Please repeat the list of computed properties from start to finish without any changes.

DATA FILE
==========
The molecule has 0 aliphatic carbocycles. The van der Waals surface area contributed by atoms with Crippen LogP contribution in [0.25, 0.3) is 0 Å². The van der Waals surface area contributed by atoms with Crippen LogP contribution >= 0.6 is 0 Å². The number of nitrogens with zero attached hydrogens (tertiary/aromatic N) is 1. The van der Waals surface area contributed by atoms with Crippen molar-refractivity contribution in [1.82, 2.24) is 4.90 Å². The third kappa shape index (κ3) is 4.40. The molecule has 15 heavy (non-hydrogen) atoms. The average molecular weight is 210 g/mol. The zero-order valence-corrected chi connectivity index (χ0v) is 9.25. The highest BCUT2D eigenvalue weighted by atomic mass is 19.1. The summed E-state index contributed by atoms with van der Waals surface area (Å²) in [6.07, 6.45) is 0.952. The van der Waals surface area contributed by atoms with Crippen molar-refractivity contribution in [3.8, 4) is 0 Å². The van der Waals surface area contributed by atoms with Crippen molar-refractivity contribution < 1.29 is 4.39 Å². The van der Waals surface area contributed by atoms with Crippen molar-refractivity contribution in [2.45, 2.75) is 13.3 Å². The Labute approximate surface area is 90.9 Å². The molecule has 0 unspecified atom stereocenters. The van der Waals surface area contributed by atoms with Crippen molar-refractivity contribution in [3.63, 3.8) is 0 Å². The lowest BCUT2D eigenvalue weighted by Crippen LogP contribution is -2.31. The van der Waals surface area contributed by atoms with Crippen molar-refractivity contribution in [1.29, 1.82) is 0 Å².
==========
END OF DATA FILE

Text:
The molecule has 0 aliphatic carbocycles. The van der Waals surface area contributed by atoms with Crippen LogP contribution in [0.25, 0.3) is 0 Å². The van der Waals surface area contributed by atoms with Crippen LogP contribution >= 0.6 is 0 Å². The number of nitrogens with zero attached hydrogens (tertiary/aromatic N) is 1. The van der Waals surface area contributed by atoms with Crippen molar-refractivity contribution in [1.82, 2.24) is 4.90 Å². The third kappa shape index (κ3) is 4.40. The molecule has 15 heavy (non-hydrogen) atoms. The average molecular weight is 210 g/mol. The zero-order valence-corrected chi connectivity index (χ0v) is 9.25. The highest BCUT2D eigenvalue weighted by atomic mass is 19.1. The summed E-state index contributed by atoms with van der Waals surface area (Å²) in [6.07, 6.45) is 0.952. The van der Waals surface area contributed by atoms with Crippen molar-refractivity contribution in [3.8, 4) is 0 Å². The van der Waals surface area contributed by atoms with Crippen molar-refractivity contribution < 1.29 is 4.39 Å². The van der Waals surface area contributed by atoms with Crippen molar-refractivity contribution in [2.45, 2.75) is 13.3 Å². The Labute approximate surface area is 90.9 Å². The molecule has 0 unspecified atom stereocenters. The van der Waals surface area contributed by atoms with Crippen molar-refractivity contribution in [3.63, 3.8) is 0 Å². The lowest BCUT2D eigenvalue weighted by Crippen LogP contribution is -2.31. The van der Waals surface area contributed by atoms with Crippen molar-refractivity contribution in [1.29, 1.82) is 0 Å².